Education

U.S. Senator Patty Murray
Flickr Photo/Senate Democrats (CC-BY-NC-ND)

Bill Radke talks to Senator Patty Murray (D-Wash.) about the Every Student Succeeds Act, the first major education bill since No Child Left Behind, and what it means for Washington students. 

Bill Radke speaks with Jody McVittie, head of Seattle-based nonprofit Sound Discipline, about how to change the disparity in the discipline of students of color in Seattle Public Schools. 

The U.S. Senate is expected to vote as soon as Wednesday on replacing the nation's big education law, known since 2001 as No Child Left Behind.

And President Obama is expected to sign the new version, ending an era marked by bitter fights between the federal government, states and schools.

So as it dies, we thought an obituary was in order.

Yup, an obituary. Because the law's critics and defenders all agree on one thing: No Child Left Behind took on a life of its own.

If you pull into Hertford County High School in northeastern North Carolina, pass the bus circle and the soccer fields, and continue to a patch of woods, you find three, cheerful, two-story apartment buildings. Knock on any door here and you'll find the home of a teacher or employee of the local school district.

Children's personal information isn't supposed to be an online commodity. But whether kids are using Google apps at school or Internet-connected toys at home, they're generating a stream of data about themselves. And some advocates say that information can be collected too easily and sometimes, protected too poorly.

Aliya, Batoul and Amina Al-Sadi. Aliya Al-Sadi, a student at the University of Washington, spoke with her older sister Amina, a KUOW producer, about how she processed the San Bernardino shootings.
Courtesy of Amina Al-Sadi

After the deadly shooting in San Bernardino, California last week Muslims across the country held their breath.

Was the shooter a Muslim? They hoped not.

The George Washington statue on the University of Washington Seattle campus.
Flickr Photo/Chris Blakeley (CC BY NC ND 2.0)/http://bit.ly/1jEzCcs

Bill Radke speaks with Dan Savage, editorial director of the Stranger, Melanie McFarland, journalist and TV critic, and Rob McKenna, former Washington state attorney general, about race relations on college campuses.

Families at Rainier Prep, a charter school, at a work party last summer. The state supreme court ruled charter schools are unconstitutional as this school year started.
KUOW Photo/Ann Dornfeld / KUOW

Washington state’s charter schools are about to lose state funding, so they’re exploring an option that might allow them to stay open.

WWU's classes were suspended on Nov. 24, 2015 due to racist threats.
Flickr Photo/Alex Smith (Public Domain)/http://bit.ly/1l9jXn9

Bill Radke speaks with  Brenna Visser, the daily editor of Western Washington University's campus newspaper, about what students are thinking about the recent controversies on campus. 

Last year, Susan Avey, the principal of Bogle Junior High School in Chandler, Ariz., had a heart-to-heart with one of her new teachers about how he was relating to students.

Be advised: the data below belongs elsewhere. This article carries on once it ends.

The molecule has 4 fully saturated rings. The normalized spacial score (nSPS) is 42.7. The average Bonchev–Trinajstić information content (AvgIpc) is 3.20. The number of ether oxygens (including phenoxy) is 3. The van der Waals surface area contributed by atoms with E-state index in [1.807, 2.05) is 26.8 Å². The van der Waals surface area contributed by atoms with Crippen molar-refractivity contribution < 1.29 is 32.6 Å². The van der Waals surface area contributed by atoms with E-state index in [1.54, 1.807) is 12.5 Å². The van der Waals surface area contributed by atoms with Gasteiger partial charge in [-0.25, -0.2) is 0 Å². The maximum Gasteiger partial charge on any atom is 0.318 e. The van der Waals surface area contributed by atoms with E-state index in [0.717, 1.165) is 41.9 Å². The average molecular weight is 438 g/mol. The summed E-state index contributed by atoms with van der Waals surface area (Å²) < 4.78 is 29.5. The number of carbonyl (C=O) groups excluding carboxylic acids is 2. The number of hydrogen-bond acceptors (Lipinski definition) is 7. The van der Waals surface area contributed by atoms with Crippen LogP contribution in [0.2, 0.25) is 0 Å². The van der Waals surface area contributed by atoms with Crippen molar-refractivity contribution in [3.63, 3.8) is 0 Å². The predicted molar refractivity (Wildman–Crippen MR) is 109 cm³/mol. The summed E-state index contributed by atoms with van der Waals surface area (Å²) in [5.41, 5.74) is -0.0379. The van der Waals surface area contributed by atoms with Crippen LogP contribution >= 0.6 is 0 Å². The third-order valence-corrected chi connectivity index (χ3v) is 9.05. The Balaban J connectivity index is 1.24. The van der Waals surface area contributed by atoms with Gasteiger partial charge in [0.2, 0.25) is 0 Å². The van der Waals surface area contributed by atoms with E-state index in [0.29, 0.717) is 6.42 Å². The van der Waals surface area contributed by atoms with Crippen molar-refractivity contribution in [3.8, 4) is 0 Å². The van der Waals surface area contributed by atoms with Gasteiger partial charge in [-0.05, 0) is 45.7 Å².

In a previous year, this might have been a conversation based on subjective impressions. The teacher might have gotten defensive. But this year, Avey had a new tool up her sleeve: a survey of her students.

"He came in to talk to me and said, 'I felt like I had really good relationships with kids, but reading my comments, I was surprised that I wasn't rated as highly.' "

Flickr Photo/dcJohn (CC BY-NC-ND)

The Washington state Legislature has directed funding to reduce class sizes in elementary schools.

But as KUOW’s Ann Dornfeld reports, that doesn’t mean classes are getting much smaller.

Kim Malcolm talks to Sheila Capestany about the King County program Best Starts For Kids. Capestany is in charge of overseeing the implementation of the program. Voters approved a six-year levy on the November ballot that will fund the program. 

As part of a series called My Big Break, All Things Considered is collecting stories of triumph, big and small. These are the moments when everything seems to click, and people leap forward into their careers.

Tim Gunn is famous for his catchphrase — "Make it work!" — his snazzy outfits and his calm, can-do attitude. As a mentor to designers on Project Runway, his unflappable demeanor soothes many a stressed-out contestant.

But Gunn wasn't always so self-possessed.

Thanksgiving dinnr food
Flickr Photo/Dan Tentler (CC BY NC 2.0)/http://bit.ly/1SXlIOE

In advance of the Thanksgiving holiday, The Record brought in a panel to talk about some of the key issues happening in the news.

  • Race and justice issues provoked protests at college campuses in Washington state and all over the country this month. Students of color are calling for safer spaces on campus. 
  • The Seattle City Council said no to increasing parental leave from four weeks to 12.  
  • And how do you talk politics with your family on Thanksgiving?

Bill Radke talks over the news with Seattle City Councilmember Lorena Gonzalez, journalist Erica C. Barnett and University of Washington philosophy professor Michael Blake.

Other guests include Vancouver Sun columnist Vaughn Palmer, Columbia journalism professor Todd Gitlin, and Lizzie Post, co-host of the podcast Amazing Etiquette.

How To Talk To Kids About Thanksgiving

Nov 25, 2015

You know the drill: Trace your hand, then add the details. Two feet, a beak, a single eyeball. Color it in, and voila! Hand becomes turkey.

You know the rest too: The Pilgrims fled England and landed on Plymouth Rock. The native people there, the Wampanoag, taught them to farm the land. In 1621, they sat down together for a thanksgiving feast, and we've been celebrating it ever since.

It's a lesson many remember from childhood, but the story has some problems.

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